The recession is the official cause of death of Indian Summer, the Universal production exploring the intriguing relationship between Jawaharlal Nehru and Edwina Mountbatten. Universal, of course, clarifies that the prognosis looks good though the film is in a coma. It will go into production once the cast, budget and script are in place. A likely prospect. Our sarkar is ageless and changeless and it will keep trying to inflict the death of four cuts on the script — no kissing, no dancing, no declarations of love and no bedroom scenes.
It suggests that Nehru never kissed anyone, loathed dancing worse than Aurangzeb, was incapable of love. But these were not handicaps because as you know, the first family reproduces by budding. Imagine a Bollywood movie accepting cuts like this to support the official line.
And for good measure, they are demanding a disclaimer stating that Indian Summer is a work of fiction. Weird, because fiction is not subject to the tyranny of fact. There is no evidence of a physical relationship between Nehru and Edwina. Their correspondence apparently does not suggest it, and both the Mountbatten family and Nehru’s niece, the writer Nayantara Sehgal, have denied the possibility.
But if you force a filmmaker to declare that his work is fictional, you give him the licence to make up torrid scenes featuring a prominent mem and the Chacha of the Nation. It’s fiction — read the disclaimer. Is this just weird, or is it impenetrable babu cunning?
Equally weird is our passion for revering our founding fathers, for perfecting them by stripping away their human qualities until our respect turns into hatred for what we have made inhuman. Nehru and Gandhi arouse mixed feelings not only because of the hegemonies they left behind, but also because we have made them larger-than-life cutouts. Like Diogenes, we want them to stand out of our sunlight.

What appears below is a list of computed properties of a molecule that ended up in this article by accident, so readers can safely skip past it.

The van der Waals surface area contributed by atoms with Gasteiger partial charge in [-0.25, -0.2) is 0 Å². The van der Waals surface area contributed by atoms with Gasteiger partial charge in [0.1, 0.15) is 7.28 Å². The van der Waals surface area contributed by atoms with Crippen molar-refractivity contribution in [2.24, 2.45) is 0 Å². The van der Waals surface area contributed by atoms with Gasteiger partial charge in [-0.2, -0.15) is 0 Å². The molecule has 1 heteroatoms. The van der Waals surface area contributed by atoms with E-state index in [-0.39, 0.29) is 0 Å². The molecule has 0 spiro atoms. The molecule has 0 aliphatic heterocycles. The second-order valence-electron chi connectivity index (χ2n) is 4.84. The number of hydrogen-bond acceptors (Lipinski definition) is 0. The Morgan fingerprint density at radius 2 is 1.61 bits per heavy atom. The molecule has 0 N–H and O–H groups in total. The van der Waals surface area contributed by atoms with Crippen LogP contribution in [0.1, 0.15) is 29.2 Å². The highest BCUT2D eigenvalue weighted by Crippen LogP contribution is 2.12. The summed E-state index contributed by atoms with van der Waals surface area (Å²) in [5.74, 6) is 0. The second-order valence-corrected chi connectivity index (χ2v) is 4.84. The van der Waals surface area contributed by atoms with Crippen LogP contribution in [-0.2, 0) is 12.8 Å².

But we unite to defend public figures from foreign devil filmmakers. Last month, the Argentinean Pablo Cesar had the temerity to propose a film on the relationship between Rabindranath Tagore and his muse Victoria Ocampo, a writer and editor in Buenos Aires. The Internet is buzzing with all sorts of caveats, imprecations and prophecies of doom. Cesar is a brave man to persist in his aims, because even the great and the good among the natives get burned when they touch Tagore’s personal life. A foreign devil filmmaker will be incinerated.
Why are we so defensive? Our film censor board is headed by Sharmila Tagore, the original Indian bikini babe whose cover image for a film magazine marked the arrival of the modern heroine in the 1960s. A thinking fan’s actress, she has brought maturity to the policing of a totally sexualised industry. Anyway, the cure for an inappropriate film is not the censor’s scissors but the viewer’s thumb pointing down. And the viewer has always voted fearlessly and maturely with his wallet. Blue is entirely about bikinis, but no one’s watching it with their hearts in their mouths. Can’t we be as unafraid of foreign filmmakers as we are of our own? Can’t we close our eyes and imagine that someday, somewhere, Nehru kissed somebody? It’s such a harmless daydream. Good God, it could even be true!
Pratik Kanjilal is publisher of The Little Magazine
The views expressed by the author are personal